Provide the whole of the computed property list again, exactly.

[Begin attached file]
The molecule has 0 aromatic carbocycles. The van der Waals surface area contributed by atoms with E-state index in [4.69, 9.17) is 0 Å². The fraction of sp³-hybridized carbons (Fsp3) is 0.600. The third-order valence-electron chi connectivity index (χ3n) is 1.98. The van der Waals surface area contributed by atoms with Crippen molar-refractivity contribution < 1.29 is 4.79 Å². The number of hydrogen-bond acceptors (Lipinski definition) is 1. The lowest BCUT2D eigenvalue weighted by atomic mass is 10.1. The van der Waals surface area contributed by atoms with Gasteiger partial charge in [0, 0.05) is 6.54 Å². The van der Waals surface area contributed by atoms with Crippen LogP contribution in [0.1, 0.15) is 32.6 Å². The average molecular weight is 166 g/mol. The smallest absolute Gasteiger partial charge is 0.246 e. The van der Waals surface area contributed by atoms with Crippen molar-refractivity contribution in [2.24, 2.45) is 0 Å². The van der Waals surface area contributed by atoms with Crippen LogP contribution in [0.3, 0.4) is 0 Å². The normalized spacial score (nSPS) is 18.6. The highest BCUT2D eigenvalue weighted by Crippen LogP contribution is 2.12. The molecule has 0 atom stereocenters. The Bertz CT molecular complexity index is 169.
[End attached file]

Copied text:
The molecule has 0 aromatic carbocycles. The van der Waals surface area contributed by atoms with E-state index in [4.69, 9.17) is 0 Å². The fraction of sp³-hybridized carbons (Fsp3) is 0.600. The third-order valence-electron chi connectivity index (χ3n) is 1.98. The van der Waals surface area contributed by atoms with Crippen molar-refractivity contribution < 1.29 is 4.79 Å². The number of hydrogen-bond acceptors (Lipinski definition) is 1. The lowest BCUT2D eigenvalue weighted by atomic mass is 10.1. The van der Waals surface area contributed by atoms with Gasteiger partial charge in [0, 0.05) is 6.54 Å². The van der Waals surface area contributed by atoms with Crippen LogP contribution in [0.1, 0.15) is 32.6 Å². The average molecular weight is 166 g/mol. The smallest absolute Gasteiger partial charge is 0.246 e. The van der Waals surface area contributed by atoms with Crippen molar-refractivity contribution in [2.24, 2.45) is 0 Å². The van der Waals surface area contributed by atoms with Crippen LogP contribution in [0.3, 0.4) is 0 Å². The normalized spacial score (nSPS) is 18.6. The highest BCUT2D eigenvalue weighted by Crippen LogP contribution is 2.12. The molecule has 0 atom stereocenters. The Bertz CT molecular complexity index is 169.